Controls are implemented as small child windows. These windows do not look like normal application windows. Instead, they define a rectangular region of the application window that holds the control. In this sense, they are similar to subwindows. The difference is that these child windows are maintained by the host graphical system.
In the general model for graphical user interfaces, the system directs events to the window where the event occurred. This window owns the event. The effect of this is most noticeable when you examine what happens when controls interact with the mouse. As the mouse moves across the application screen, the various windows that the pointer passes over each receive the appropriate events. If you look at an application screen that has several controls, the application window receives those mouse events that occur when the pointer is in the application window, but not over any of the controls. When the mouse pointer is over a control, that control receives the mouse events.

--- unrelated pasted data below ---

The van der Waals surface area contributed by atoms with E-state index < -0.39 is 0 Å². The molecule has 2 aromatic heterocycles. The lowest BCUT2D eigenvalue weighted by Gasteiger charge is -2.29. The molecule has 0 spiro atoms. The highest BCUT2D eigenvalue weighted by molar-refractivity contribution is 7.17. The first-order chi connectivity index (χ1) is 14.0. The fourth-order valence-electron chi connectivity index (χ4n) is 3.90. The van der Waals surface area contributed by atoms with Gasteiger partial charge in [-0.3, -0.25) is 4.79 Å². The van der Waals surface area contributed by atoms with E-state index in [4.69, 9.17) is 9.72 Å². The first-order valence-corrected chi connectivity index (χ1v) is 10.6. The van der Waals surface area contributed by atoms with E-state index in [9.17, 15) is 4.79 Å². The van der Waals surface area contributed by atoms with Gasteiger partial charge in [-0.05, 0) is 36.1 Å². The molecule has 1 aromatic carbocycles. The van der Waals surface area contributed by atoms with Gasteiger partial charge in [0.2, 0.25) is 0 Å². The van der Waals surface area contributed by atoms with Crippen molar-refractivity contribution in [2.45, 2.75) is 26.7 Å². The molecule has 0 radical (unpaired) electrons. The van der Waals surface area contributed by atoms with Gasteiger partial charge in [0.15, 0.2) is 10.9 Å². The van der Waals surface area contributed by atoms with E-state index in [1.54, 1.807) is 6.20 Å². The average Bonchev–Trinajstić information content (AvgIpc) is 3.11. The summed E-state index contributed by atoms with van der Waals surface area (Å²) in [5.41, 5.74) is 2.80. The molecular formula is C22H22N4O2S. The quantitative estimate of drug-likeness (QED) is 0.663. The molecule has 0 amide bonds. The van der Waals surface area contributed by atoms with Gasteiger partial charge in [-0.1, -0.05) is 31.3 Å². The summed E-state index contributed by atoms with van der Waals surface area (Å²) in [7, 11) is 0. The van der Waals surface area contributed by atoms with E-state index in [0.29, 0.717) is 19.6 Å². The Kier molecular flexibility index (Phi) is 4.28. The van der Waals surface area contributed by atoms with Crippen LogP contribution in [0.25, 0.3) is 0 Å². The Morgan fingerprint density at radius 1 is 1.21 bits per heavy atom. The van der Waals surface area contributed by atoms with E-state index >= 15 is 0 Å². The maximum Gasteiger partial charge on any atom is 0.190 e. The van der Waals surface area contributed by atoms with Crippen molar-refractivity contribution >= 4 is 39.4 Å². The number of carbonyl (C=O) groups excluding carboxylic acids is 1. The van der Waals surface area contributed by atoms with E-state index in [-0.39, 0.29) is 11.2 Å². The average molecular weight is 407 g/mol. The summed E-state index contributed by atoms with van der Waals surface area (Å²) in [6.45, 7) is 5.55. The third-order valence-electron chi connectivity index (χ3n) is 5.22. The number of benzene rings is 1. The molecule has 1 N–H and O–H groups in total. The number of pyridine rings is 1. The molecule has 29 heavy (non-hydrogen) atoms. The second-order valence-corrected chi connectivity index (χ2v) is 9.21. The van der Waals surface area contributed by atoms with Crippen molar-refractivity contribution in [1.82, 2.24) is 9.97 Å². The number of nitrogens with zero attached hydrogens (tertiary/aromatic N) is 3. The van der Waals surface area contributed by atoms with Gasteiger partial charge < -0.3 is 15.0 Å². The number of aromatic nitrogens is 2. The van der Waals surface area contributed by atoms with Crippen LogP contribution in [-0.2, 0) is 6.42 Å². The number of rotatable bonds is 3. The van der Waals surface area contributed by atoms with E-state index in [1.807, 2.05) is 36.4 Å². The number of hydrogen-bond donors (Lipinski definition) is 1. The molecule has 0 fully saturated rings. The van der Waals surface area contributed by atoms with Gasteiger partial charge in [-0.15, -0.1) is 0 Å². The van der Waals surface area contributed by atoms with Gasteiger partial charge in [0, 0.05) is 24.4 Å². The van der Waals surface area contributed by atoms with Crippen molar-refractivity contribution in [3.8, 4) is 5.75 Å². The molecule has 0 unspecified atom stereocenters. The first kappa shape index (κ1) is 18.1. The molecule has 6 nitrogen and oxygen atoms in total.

This means that the setting of the runtime configuration variable MOUSE_FLAGS affects the behavior of the mouse only when it is not over a control. When the mouse is over a control, that control does its own mouse processing.
If you need to process the mouse while it is over a control, there are two options: